And we will also need to do a lot more to tackle one of the biggest scandals in our country: tax avoidance by some multinational firms.

This is what I mean by fairer, different choices so we can build a fairer, more equal country.

Some of the wealthiest in our society, who often have the loudest voices, will vociferously complain about some of these measures, including the Mansion Tax.

But it is right and fair for the country.

In these hard times, we are determined to do everything we can to protect everyday taxpayers from bearing an increased burden and to do all we can to protect public services.

And those who have done best, under this government and indeed under the last, must pay their fair share.

We want successful entrepreneurs and those who do well to be rewarded.

But we must pull together as a society not drift apart and we cannot do that if deficit reduction is simply on the backs of everyday people.

Our fifth principle is that this party will only make new commitments that are credible, costed and funded, not unfunded promises.

I understand why some people want us to make manifesto proposals funded by additional borrowing.

But while there is a deficit to be cleared it would be wrong to do that.

This is an essential test of credibility.

I said earlier there was huge uncertainty about the deficit because of economic circumstances and on the basis of recent experience.

That makes it all the more important that parties do not spray around unfunded commitments they cannot keep.

It is why we will only make commitments in our manifesto that are properly funded.

Not commitments that depend on extra borrowing.

That’s why we’ve explained how we will pay for every policy that we’ve put forward: costed, credible and funded.

And what a contrast with our opponents: the Conservative Party has pledged to make tax cuts when they have absolutely no idea how they will fund them.

Tax cuts that will cost over £7 billion a year at the end of the Parliament.

And even more, £16 billion a year, if they happen earlier in the Parliament.

The Tories cannot say how they would fund their tax cuts skewed to help the wealthiest.

This is not responsible and not right.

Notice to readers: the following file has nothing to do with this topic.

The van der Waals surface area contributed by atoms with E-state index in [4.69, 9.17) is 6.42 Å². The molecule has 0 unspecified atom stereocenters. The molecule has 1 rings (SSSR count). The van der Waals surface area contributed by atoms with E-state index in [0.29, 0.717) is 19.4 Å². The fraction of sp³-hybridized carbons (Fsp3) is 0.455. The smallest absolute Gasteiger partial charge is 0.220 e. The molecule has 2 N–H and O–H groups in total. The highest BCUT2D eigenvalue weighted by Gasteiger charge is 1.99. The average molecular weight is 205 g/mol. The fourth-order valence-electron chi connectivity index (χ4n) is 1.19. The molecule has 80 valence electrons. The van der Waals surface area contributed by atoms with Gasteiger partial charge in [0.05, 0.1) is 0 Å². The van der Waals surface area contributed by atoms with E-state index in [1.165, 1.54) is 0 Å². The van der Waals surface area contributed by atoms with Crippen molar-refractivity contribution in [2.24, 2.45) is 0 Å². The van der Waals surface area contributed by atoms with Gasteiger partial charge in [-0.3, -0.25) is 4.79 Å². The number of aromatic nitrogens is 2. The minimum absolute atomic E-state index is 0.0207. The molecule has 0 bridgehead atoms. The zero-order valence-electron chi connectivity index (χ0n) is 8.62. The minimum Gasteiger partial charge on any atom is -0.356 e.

And the British people should be in no doubt what the Tory promise means: they will pay the price for tax cuts one way or another.

They will pay the price in higher VAT or even bigger cuts to public services.

And it says it all about the Tories’ priorities and ours.

Their priority is unfunded tax cuts.

My priority is to save our National Health Service.

So these are the principles of deficit reduction a Labour government will follow:

Balancing the current budget and debt falling, not destroying productive investment.

An economic strategy to bring the deficit down, not drive it up.
Sensible reductions in spending, not slash and burn of our public services.

The wealthiest bearing the biggest burden, not everyday people.

And fully funded commitments, without additional borrowing, not unfunded tax cuts that put our NHS at risk.

So I can announce our first pledge of the general election campaign:

We will build a strong economic foundation and balance the books.

We will cut the deficit every year while securing the future of the NHS.

And none of our manifesto commitments will require additional borrowing.

These are my clear commitments to the British people.

This is now a fight for the soul of our country.

It is a fight about who we want to be.

And how we want to live together.

The Tory vision is clear: a country that works only for the wealthy few, with public spending back to 1930s levels and unfunded tax cuts put before the NHS.

My vision is different: a country and an economy that works for everyday people, a balanced plan to clear the deficit and secure the future of our NHS.

That is the choice I will now go out and fight for.

That is the choice the country faces.


It is great to be here in Great Yarmouth.

And it is great to be here with Lara Norris, our brilliant parliamentary candidate.

She calls herself a “Mum on a mission”.

And Lara, I am proud to support you.

Now we have people here today from different backgrounds, different parties, including people who aren’t Labour.